Class Warfare Blog

January 7, 2017

A Thought About the Universal Basic Income, Feminism, and “Family Values”

I just had a massive collision in my mind while reading about the possibilities of having a Universal Basic Income. It was caused by three things colliding simultaneously (a very rare feat, even in physics): the idea of a universal basic income, the feminist idea of a wage for “homemakers,” and a smattering of conservative family values.

As you may recall, conservatives have this ideal family meme that appears to be out of the 1950’s. Mom and Dad live with their two children, a boy and girl, in a lovely home with green grass and a white picket fence defining its perimeter. Dad goes to work, Mom stays at home, raising the kids and caring for the home and Dad. They go, of course, to a protestant church and the kids attend good schools and all is well.

This ideal had a massive dent put in it during the reign of … wait for it … President Ronald Regan. It wasn’t exactly his fault, but Presidents get more of the credit and so get more of the blame, so that principle applies. The lifestyle of middle class Americans had become so eroded and RR had increased taxes enough on everyone (to pay for the tax cuts for the rich)—many people forget about Reagan’s massive tax increases, especially in payroll taxes (which do not affect the wealthy much)—that many “homemakers” found themselves in the workforce and no longer “at home moms.”

Feminists, on the other hand, showed us that women were trapped in this model family, in a role of caretaker for husband and children, with little power over their own lives and family directions. (Studies showed that as women earned more and more money starting in the Reagan years, they had more and more say over the family money.)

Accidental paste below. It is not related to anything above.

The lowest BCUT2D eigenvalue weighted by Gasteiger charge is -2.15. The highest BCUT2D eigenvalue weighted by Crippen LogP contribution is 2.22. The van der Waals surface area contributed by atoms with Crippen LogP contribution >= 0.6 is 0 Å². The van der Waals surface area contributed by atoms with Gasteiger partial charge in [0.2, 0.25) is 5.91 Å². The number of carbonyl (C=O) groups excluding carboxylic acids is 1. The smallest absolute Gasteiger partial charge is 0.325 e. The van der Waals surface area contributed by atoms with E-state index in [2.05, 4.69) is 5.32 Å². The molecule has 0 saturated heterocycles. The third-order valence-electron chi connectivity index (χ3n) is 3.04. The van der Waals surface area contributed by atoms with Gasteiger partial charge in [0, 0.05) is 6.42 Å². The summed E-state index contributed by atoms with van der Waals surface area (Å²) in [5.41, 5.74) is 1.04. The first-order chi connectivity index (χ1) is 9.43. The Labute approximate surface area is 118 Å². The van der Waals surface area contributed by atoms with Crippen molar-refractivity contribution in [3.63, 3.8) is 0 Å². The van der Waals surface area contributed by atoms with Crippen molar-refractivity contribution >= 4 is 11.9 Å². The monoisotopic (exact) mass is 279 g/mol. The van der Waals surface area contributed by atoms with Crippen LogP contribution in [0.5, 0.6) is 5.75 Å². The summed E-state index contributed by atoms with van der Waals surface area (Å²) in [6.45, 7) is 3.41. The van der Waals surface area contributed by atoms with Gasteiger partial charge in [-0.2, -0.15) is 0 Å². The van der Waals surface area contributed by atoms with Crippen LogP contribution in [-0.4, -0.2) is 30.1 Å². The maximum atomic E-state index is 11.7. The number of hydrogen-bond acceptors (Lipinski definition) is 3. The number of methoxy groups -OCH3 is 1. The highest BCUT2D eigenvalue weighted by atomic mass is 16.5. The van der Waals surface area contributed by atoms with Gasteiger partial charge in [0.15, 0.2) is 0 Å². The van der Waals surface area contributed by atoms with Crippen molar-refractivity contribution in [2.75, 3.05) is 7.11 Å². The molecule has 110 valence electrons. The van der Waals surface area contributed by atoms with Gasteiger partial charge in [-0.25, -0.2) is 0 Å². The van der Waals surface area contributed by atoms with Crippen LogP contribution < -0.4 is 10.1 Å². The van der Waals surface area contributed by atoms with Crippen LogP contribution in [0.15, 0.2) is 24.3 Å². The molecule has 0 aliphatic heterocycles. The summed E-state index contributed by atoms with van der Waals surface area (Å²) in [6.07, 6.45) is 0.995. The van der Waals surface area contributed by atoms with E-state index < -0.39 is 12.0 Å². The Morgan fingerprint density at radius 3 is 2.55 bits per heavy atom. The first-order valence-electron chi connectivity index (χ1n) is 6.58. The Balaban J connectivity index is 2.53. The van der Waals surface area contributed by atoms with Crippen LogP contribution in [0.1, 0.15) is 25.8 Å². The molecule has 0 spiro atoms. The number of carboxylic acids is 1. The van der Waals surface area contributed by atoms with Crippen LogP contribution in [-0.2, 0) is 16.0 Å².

So, if conservatives really wanted to support their so-called “family values” (that is, were that support not a scam), why not give all women who have “under 18” children at home, a Universal Basic Income? This would recognize important work the government, that is all of the people, want done well—raising the next generation of citizens. It would clear a lot of people out of the job markets who really would rather not work (at least during this time), which would expand employment opportunities for other people. It would provide for the possibility of the better raising of kids, and it would reduce the wear and tear on mothers, eliminating their need to work, while allowing them to work if they wish but not requiring them to work, if they wish.

This would be “universal” only in that it would apply to all mothers.

And, yes, I can hear the conservative’s heads exploding that such a system would incentivize the lazy and shiftless to keep popping out babies in order to continue on the dole. Obviously, some standards of care for children need to be applied to avoid obvious abuse, but such situations would be rare, very rare, and the idea itself is colored by the imaginations of conservatives, because when they think of such hypothetical people, they are invariably black or brown. They will need to get over this and come up with useful ways to avoid having children abused for economic gain, something conservatives reserve for their charter schools.